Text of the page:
month was over—this (produced) is his answer, acknowledging our letter of 1st September, 1865—it contains a cheque for 50l.—(Read: dated September 1st, 1865, stating that a cheque for 50l. was enclosed on account of the prisoner's travelling expenses, and inquiring whether he had received Parkinson and Rennie's account, if so, to enclose it by return of post; it also inquired if he had received any Birmingham accounts)—I have told you that he ought not to have received Birmingham accounts, but I heard that he had, and asked the Question—we always gave him a cheque for 20l. for his travelling expenses when he started, and when it was expended, he asked for a cheque for more—if he spent money, it would be his duty to account to us for it.
MR. WILLIAMS. Q. Do I understand you to say that you received that bill of sale, and also a bond on the South Essex Estuary Company? A. Yes; that was on 26th December, 1864, and the other was before that—since we have issued the warrant, we have put an officer upon the premises, and he is there now under the bill of sale—the prisoner has written to us over and over again stating that his salary was insufficient; in consequence of that, we raised it to 4l. a week on 26th July, and wrote to him to come up—he had never threatened to leave our service because he was not adequately paid—he did on one occasion write and threaten to leave our service, and I wrote to him to come up—the account given to us was given before the warrant was executed—we also received another security from the prisoner of 500l. from a gentleman named Hutchins, and another gentleman—that is the usual security for travellers' honesty.
MR. ROBINSON. Q. When did your brother go down to Manchester? A. On the Monday preceding the week when the warrant was taken out—I thought he would take out a warrant there, as all the witnesses lived there.
JOHN JOHNS (Policeman, V 69). I have a warrant against the prisoner for embezzlement, dated 11th November—on 13th November, I went to Manchester to execute it—I did not find him there—I returned to London, and found that he had been taken in custody on the 14th.
NOT GUILTY .
180. CHARLES COMPANY COOPER was again indicted for embezzling the sums of 22l. 12s., 19l.19s., and 18l., the moneys of his said masters. MR. SERJEANT ROBINSON and MR. POLAND conducted the Prosecution, and MR. MONTAGUE WILLIAMS the Defence.
JAMES BROWN . I am cashier to Mather and Platt, who carry on business at Salford—on 3d July, they were indebted to the Patent Plumbago Crucible Company 22l. 10s.—I paid that amount to the prisoner on 3d July—he signed this receipt (produced)—some weeks afterwards he called on me again, and presented a card—I do not know what he said, but I understood that he called for an order.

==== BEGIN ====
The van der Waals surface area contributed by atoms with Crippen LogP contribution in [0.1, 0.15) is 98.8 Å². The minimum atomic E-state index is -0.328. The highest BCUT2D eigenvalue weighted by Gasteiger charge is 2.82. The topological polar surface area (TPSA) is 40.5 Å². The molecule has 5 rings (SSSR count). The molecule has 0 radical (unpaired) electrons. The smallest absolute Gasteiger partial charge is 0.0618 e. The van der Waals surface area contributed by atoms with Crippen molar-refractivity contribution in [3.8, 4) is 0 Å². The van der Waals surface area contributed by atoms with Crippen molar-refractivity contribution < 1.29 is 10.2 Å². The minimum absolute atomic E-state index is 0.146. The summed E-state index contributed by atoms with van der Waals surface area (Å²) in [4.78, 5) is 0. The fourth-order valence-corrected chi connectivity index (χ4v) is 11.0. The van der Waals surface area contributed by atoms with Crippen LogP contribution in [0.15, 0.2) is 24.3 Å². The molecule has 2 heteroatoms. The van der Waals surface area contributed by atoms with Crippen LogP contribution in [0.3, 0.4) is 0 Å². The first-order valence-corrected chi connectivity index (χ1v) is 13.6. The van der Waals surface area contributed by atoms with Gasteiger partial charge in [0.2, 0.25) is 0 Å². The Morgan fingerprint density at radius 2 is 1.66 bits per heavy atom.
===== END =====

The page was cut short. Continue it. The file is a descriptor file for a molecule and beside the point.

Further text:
JAMES MANSERGH . I carry on the Malleable Iron Company—on 2d March I owed the Patent Plumbago Crucible Company 22l.—I paid the prisoner 20l. on account that day—he gave me this receipt (produced)—he signed it in my presence—I held the 20l. note up to the window to see if it was good—on 5th July, I owed the Company 19l. 19s. to balance the account—I paid the prisoner on that day with 20l., and he gave me a shilling out.
THOMAS VAUGHAN MORGAN . ln January, 1863, I engaged the prisoner on the terms of the letter before produced—it was his duty to send up these sheets every week, and the cash which he had received—Messrs. Mather and Platt were indebted to us in the sum of 22l. 12s. in July last—the prisoner's remittance sheets were behind hand in July, and he was written to very sharply to send them up—he came up, and was with me on 24th July—this sheet produced was made out at that time—after Mather and Platt's name, here is "Not paid" written—here are two ticks to Allen and Harrison's account, which means not paid—it does not appear that they are paid in either of these accounts—he has not accounted for these sums in any way whatever—this (produced) is the account I received after 2d March—the Malleable Iron Company's account is not down in it as having paid 20l.—that is up to July—this (produced) is the account after 24th July—he accounts for 20l. here, but does not give any date—I was not aware that 20l. had been paid in March, or nineteen guineas—that sum does not appear in this account at all—here is an entry of the Malleable Iron Company, 20l., and Mather and Platt's are entered as not paid, and Allen and Harrison, "Not paid"—he made this out in our office—we sent for him in a hurry to balance his accounts.